Dorchester:the county town: birth date 6000 years ago
Dorchester, whilst not the biggest town in Dorset is the county town and therefore deserves attention.
The town has good access by both road and rail.
There are two stations one ,Dorchester South, with direct services to London Waterloo and the other to Bristol.There is also a National Express bus service which runs from London Victoria via Bournemouth. A change at Bournemouth is sometimes required otherwise straight through.Go to the National Express bus website
for times and to make a booking.
If you are coming by car there are several car parks the big ones being on Acland Road which can be accessed off High Street East,the main street of the town.
Once in the town the best starting point would be the Tourist Information Centre Antelope Walk DT1 1BE which is open all the year round though closed on Sundays which seems a bit odd.But hey they gotta rest.
You can reach them on 01305 267992
By the way, if you are hungry there is great shop also in Antelope Walk serving hot Cornish Pasties.It's called The Celtic Kitchen.Really good veggie ones too.
The tourist office can help you with booking accommodation providing maps and making recommendations on what to see and do.
A good way to take in the town is to do one of the four walks recommended by them that reveal various aspects of Dorchester's history.
I did part of the Roman Walk which you can start by going up High West Street until it reaches The Grove.Turn right here.This street marks Roman wall which surrounded the town,when it was known as Durnovaria.
Follow this road down the hill until the you reach a right turn into Northernhay.Walk along here for about 50m until you come to a gate that is the entrance to the Roman Town House.
This is one of seven buildings excavated in 1937 when the land was acquired by the County Council to build new offices.The plans were changed to accommodate this house which later revealed extensive Mosaic
The mosaic has incredible detail preserved even after thousands of years, with the bordering of one having 8200 tesserae (cube shaped tiles) per square metre.
The outline of the house is still visible.To protect the mosaic a roof and glass walls have been erected to keep out the weather and people.Plans are in hand to improve the facilities at the site using Lottery Funding.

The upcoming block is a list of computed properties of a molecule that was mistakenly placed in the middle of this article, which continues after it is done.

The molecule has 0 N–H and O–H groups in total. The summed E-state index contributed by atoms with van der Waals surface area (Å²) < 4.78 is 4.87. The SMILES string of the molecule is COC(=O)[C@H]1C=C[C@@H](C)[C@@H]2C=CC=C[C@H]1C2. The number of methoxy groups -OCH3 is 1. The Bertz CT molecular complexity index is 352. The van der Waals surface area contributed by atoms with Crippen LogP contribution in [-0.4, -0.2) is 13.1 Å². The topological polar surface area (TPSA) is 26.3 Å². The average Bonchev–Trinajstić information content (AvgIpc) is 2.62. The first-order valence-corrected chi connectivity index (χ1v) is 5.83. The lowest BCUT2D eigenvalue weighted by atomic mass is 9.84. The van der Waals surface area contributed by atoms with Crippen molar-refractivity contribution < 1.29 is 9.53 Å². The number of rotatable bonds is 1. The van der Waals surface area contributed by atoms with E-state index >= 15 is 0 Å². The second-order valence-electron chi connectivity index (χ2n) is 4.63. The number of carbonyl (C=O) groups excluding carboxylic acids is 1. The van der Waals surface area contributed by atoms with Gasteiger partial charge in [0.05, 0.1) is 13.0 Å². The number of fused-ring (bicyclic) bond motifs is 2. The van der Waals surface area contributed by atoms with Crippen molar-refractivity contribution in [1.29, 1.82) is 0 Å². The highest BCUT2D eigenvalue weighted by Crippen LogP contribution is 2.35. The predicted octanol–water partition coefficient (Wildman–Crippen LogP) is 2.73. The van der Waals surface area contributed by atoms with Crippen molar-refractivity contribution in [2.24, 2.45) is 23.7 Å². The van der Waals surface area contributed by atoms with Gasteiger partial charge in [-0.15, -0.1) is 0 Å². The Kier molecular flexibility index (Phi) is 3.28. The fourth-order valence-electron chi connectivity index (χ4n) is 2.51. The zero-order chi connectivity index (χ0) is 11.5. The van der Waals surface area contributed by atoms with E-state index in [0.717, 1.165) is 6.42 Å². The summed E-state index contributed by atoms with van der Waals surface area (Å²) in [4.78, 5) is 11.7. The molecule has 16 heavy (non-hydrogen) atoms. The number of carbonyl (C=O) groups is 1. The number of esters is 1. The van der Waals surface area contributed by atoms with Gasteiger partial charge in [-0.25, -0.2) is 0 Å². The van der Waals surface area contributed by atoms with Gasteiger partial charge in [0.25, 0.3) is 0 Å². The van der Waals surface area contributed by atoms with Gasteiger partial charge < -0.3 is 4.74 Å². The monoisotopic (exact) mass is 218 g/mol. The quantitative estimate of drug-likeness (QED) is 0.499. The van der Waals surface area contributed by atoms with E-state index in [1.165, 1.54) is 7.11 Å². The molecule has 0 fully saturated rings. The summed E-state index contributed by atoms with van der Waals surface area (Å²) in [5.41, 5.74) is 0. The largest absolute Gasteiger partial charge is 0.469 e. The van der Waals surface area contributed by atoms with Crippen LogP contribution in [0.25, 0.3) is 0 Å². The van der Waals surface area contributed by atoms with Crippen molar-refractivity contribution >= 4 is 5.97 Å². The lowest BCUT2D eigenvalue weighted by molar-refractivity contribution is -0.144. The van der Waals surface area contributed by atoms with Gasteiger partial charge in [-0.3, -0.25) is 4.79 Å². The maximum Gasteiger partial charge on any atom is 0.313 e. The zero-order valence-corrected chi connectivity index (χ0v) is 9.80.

The only disappointing aspect of the site is it's domination by the adjoining County council offices.Like all council offices they are ugly and spoil the site's setting.
Moving on from here go back out onto Nothernhay, cross the road and see Hangman's Cottage with it's beautiful thatched roof and garden.This was the home to the Town's executioner, who would have despatched prisoners on the orders of Judge Jefferys.,
The Judge, who lived at 6 High West Street,(now a restaurant that bears his name) presided over the Bloody Assizes.These were trials of followers of the Duke of Monmouth who had attempted to overthrow James II a Catholic.
Many prisoners were transported to Australia, but some were hung drawn and quartered ,a gruesome form of execution which I would prefer not to go in to. This is a family website.
Passing the cottage on your left you will come to the river Frome which you can follow back to the main street.Crystal clear water a few ducks and fish though once back to High East Street the effect is somewhat spoilt by an ugly boarded up building that was once the White Hart pub.
Still, leave that behind and cross the street to Salisbury Street There you will find the Teddy Bear Museum (!) or continue up the High Street to No 25 and you will find the Terracotta Warrior Museum displaying replicas of the Chinese Army figures.
Still further up the High Street on the corner of Alington Street is the Tutankhamun Exhibition.Still not museumed out?Then try the Dorset County Museum on the other side of High West Street and the Dinosaur Museum in Icen Way